PORTLAND, Maine — More than $1.3 million in yearly federal funding to help operate the Portland area METRO buses could be cut off if the highway bill facing Congress this weekend doesn’t pass, U.S. Rep. Chellie Pingree said.

The highway bill also includes crucial funding for the Amtrak Downeaster train, which connects Portland to Boston.

Because the population of Greater Portland — defined by the U.S. Department of Transportation as everything from Arundel to Freeport — exceeded 200,000 in the latest U.S. Census count, the local METRO bus service no longer qualifies for the transit funding, Pingree said this week.

“Under the current regulations, the Portland area is about to become a ‘large urbanized area’, but it just doesn’t make sense to treat our bus system as if it was in a big city like New York or Chicago,” Pingree said in a statement. “Without being able to use these federal funds for operating expenses, local taxpayers are going to be on the hook for increased costs. That sounds like a bad deal to me.”

Pingree said she supports a provision in the highway authorization bill that grants an exemption to the population killswitch for systems with fewer than 100 buses. The bill is slated to be taken up by the House and Senate either Friday or Saturday.

The Greater Portland Transit District METRO claims an annual ridership of 1.4 million along eight fixed routes. The METRO fleet of approximately two dozen buses includes seven diesel buses and 13 compressed natural gas buses.

According to the METRO’s 2012 budget, the service receives about $1.32 million in federal operating subsidies each year. The municipalities of Portland, Westbrook and Falmouth contribute a combined $2.9 million for the regional bus service, while passenger fares account for another $1.8 million in revenue. The METRO’s expenditures for 2012 were slated to be slightly more than $6.4 million.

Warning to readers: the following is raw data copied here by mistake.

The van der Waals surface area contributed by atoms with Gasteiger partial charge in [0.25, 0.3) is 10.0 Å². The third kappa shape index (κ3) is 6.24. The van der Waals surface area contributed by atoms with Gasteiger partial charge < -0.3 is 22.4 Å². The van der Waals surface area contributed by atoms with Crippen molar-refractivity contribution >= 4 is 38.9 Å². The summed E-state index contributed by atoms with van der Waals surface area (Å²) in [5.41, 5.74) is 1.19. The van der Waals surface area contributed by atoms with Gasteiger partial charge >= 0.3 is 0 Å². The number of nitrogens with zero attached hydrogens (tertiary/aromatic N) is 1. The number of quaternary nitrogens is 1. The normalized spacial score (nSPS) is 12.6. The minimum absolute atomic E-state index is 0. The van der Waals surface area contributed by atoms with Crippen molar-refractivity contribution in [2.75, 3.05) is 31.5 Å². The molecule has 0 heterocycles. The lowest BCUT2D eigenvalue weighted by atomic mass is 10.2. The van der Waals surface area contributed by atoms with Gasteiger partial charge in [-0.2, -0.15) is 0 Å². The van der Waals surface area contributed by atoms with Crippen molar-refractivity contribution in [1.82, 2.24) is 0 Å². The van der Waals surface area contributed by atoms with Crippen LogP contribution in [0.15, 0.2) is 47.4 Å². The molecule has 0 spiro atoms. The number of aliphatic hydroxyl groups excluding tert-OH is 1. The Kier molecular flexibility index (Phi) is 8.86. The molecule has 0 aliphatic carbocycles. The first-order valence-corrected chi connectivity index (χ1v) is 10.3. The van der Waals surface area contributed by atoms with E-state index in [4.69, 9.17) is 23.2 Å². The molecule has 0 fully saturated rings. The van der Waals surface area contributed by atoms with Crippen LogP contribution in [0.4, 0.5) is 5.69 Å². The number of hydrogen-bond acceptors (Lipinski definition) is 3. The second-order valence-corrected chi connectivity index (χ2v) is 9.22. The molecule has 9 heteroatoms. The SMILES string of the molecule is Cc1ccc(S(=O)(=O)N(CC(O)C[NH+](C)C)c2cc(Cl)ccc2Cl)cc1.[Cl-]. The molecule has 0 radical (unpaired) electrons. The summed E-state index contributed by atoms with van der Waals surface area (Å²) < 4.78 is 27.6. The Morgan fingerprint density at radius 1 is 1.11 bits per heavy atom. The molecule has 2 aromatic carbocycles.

The highway authorization bill also includes $6 million in Congestion Mitigation and Air Quality — more commonly known by the acronym CMAQ — funding for the popular Amtrak Downeaster train which connects Portland to Boston. The Downeaster has used annual allocations of CMAQ funds since its beginnings in 2001, despite a three-year limit included in the program, because Amtrak was granted yearly exceptions to the cap by Congress.

This year, the Downeaster’s CMAQ exception was not included in the House bill — despite support for the allowance by Pingree and fellow Maine Democrat Mike Michaud — triggering Amtrak officials’ concerns. However, the exception was included in the Senate bill with the support of U.S. Sens. Olympia Snowe and Susan Collins, and it survived the reconciliation of the two chambers’ bills during the conference committee process. As a result, the $6 million in CMAQ funding for the Downeaster will be provided with the passage of the overall highway authorization bill by Congress when it votes Friday or Saturday.

Seth Koenig

Seth has nearly a decade of professional journalism experience and writes about the greater Portland region.